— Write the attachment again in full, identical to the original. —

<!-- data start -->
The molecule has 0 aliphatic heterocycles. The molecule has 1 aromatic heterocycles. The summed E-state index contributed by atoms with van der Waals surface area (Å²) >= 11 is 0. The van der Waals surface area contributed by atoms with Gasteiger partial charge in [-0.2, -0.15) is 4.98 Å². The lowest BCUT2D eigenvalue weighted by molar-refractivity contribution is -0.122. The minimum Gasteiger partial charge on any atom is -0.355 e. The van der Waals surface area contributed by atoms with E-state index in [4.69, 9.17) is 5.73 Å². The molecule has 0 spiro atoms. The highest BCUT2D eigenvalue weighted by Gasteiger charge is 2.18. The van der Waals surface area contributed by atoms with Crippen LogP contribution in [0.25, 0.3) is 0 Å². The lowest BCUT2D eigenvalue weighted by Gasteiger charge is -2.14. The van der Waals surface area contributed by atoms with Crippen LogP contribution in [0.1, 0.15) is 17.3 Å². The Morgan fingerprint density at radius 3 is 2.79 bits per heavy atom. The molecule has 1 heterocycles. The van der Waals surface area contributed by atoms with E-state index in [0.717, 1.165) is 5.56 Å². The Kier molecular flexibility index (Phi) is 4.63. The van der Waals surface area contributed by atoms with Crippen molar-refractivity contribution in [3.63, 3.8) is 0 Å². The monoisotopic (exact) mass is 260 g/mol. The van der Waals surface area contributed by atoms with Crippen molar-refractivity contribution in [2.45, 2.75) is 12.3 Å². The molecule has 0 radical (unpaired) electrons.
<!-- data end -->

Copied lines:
The molecule has 0 aliphatic heterocycles. The molecule has 1 aromatic heterocycles. The summed E-state index contributed by atoms with van der Waals surface area (Å²) >= 11 is 0. The van der Waals surface area contributed by atoms with Gasteiger partial charge in [-0.2, -0.15) is 4.98 Å². The lowest BCUT2D eigenvalue weighted by molar-refractivity contribution is -0.122. The minimum Gasteiger partial charge on any atom is -0.355 e. The van der Waals surface area contributed by atoms with E-state index in [4.69, 9.17) is 5.73 Å². The molecule has 0 spiro atoms. The highest BCUT2D eigenvalue weighted by Gasteiger charge is 2.18. The van der Waals surface area contributed by atoms with Crippen LogP contribution in [0.25, 0.3) is 0 Å². The lowest BCUT2D eigenvalue weighted by Gasteiger charge is -2.14. The van der Waals surface area contributed by atoms with Crippen LogP contribution in [0.1, 0.15) is 17.3 Å². The Morgan fingerprint density at radius 3 is 2.79 bits per heavy atom. The molecule has 1 heterocycles. The van der Waals surface area contributed by atoms with E-state index in [0.717, 1.165) is 5.56 Å². The Kier molecular flexibility index (Phi) is 4.63. The van der Waals surface area contributed by atoms with Crippen molar-refractivity contribution in [3.63, 3.8) is 0 Å². The monoisotopic (exact) mass is 260 g/mol. The van der Waals surface area contributed by atoms with Crippen molar-refractivity contribution in [2.45, 2.75) is 12.3 Å². The molecule has 0 radical (unpaired) electrons.